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Gary Davis and Jaclyn Moreno have declared their intent to run for the District 5 seat on the Sacramento County Board of Supervisors.

Former Elk Grove Mayor Gary Davis and Cosumnes Community Services District (CSD) Director Jaclyn Moreno will run for the Sacramento County Board of Supervisors District 5 seat in 2022.

District 5 encompasses more than 650 square miles and includes Elk Grove, Galt, Rancho Cordova and the Sacramento-San Joaquin River Delta communities.

Since 1994, this district has been represented by Don Nottoli, who announced last Thursday that he will not seek reelection. District 5’s last contested race was held in 2010 when Wilton resident Lovie Kirkland challenged the incumbent.

Herburger staff spoke with Davis and Moreno about their move to the District 5 race.

Davis seeks to help economic recovery countywide

Davis told the Citizen that he felt “called back” to public service during the economic decline related to COVID-19.

“As mayor, I led the city of Elk Grove through a great recession, and the diminished tax revenue that came through that, the rebuilding that had to occur, really just the hands-on addressing of a dire situation to rebuild,” he said. “And Elk Grove came out stronger afterwards.

“I see that Sacramento County, this district – Elk Grove, Rancho Cordova, Galt – it’s going to be dealing with some of those same (economic) issues, and I’ve done it before. I have the experience; I know how to engage in the difficult conversations and be hands-on in working to help our small businesses be successful.”

Davis recalled serving on the Elk Grove City Council during the city’s biggest housing boom in the mid-2000s, followed by the city’s biggest housing bust, which significantly decreased the city’s tax revenue.

“When I took the reins in Elk Grove, the city had received a couple years in a row the distinction of being the least business-friendly city in the Sacramento region,” he said.

“(The council) deliberately focus(ed) on turning that around, and just a couple of years later, we received back-to-back awards for being the most business-friendly city in the Sacramento region. That’s meaningful, because I believe that needs to happen countywide.”

Davis, who spent 10 years on the Elk Grove City Council, became Elk Grove’s first directly elected mayor in 2012. He served as mayor until 2016, when he decided to not seek reelection.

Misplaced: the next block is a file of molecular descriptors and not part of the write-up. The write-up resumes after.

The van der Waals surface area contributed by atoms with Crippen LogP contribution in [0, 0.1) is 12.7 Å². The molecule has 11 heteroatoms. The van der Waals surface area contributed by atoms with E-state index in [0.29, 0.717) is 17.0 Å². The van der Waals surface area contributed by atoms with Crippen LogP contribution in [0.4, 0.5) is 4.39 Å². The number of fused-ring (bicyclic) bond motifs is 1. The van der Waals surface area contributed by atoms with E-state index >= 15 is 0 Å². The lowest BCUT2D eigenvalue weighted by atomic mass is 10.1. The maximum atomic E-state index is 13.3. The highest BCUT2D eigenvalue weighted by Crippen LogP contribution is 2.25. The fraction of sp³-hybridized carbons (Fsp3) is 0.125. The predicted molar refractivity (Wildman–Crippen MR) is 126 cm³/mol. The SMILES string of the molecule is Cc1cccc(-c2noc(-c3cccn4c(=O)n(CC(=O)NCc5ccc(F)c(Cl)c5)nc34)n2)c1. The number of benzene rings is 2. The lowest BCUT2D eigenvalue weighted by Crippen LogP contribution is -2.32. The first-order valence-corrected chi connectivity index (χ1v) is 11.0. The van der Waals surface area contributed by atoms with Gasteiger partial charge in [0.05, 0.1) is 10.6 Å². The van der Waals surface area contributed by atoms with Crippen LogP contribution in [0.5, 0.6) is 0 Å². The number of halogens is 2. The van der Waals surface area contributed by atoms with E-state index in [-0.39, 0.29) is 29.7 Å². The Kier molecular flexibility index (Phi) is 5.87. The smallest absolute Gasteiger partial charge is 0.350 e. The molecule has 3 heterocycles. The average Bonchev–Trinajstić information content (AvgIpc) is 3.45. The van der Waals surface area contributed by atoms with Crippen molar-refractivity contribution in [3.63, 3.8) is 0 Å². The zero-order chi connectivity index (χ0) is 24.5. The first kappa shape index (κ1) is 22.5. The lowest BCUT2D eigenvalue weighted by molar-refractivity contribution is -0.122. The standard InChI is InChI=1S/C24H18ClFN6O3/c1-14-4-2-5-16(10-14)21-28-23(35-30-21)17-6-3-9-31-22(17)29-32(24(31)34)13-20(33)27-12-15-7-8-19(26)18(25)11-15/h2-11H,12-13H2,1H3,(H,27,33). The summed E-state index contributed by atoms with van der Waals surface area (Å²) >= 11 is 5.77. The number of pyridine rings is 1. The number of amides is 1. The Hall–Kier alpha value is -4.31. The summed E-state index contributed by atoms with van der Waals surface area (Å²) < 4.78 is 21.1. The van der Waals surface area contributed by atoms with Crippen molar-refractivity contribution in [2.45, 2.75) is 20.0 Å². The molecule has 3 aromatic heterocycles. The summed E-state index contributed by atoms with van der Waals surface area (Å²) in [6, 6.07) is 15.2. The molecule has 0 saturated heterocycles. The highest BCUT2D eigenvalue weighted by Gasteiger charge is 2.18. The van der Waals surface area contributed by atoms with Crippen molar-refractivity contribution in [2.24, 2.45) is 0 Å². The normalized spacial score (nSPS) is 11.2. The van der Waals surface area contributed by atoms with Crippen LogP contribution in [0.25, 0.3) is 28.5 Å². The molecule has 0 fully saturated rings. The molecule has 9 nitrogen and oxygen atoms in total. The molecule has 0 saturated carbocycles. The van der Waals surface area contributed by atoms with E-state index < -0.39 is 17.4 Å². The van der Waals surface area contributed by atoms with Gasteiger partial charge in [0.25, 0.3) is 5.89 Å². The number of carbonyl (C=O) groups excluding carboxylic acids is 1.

Before entering Elk Grove politics, Davis served on the Natomas Unified School District board for four years.

Since leaving the council, he co-founded the Elk Grove Community Council, which supports nonprofit organizations and produces events. He has also endorsed political candidates, including Bobbie Singh-Allen’s 2020 run for mayor of Elk Grove and, most recently, local state Senate candidate Dr. Tecoy Porter Sr.

Davis, a 17-year resident of Elk Grove and a former coffee shop owner, stressed that he is no stranger to District 5.

“I have deep, deep roots in this district,” he said. “I grew up in Rancho Cordova. I was born in the Sacramento area. I know pretty much every neighborhood in this supervisorial district, and I’ve either lived in it or represented it. I bet I know this district better than any potential candidate.”

Davis also noted his strong interest in creating and maintaining good neighborhoods.

“Neighborhoods mean a lot of things,” he said. “It’s where you live. Frankly, now it’s where a lot of people work. And people need to feel safe and secure as a foundation.

“So, that’s where public safety comes in. But it’s also how they feel connected to each other. By doing that one road at a time, that’s how we build a strong economy, a strong community.”

Public safety, Davis noted, should be enjoyed by all residents in the county.

“All residents of the county need to feel safe, including our communities of color,” he said. “There’s been a lot of conversation about our police nationwide, and my pledge would be to play a hands-on role in working to build trust and effectiveness among all of our communities and law enforcement officers.”

Davis concluded that he believes the timing is right for him to utilize his public experience in this higher office.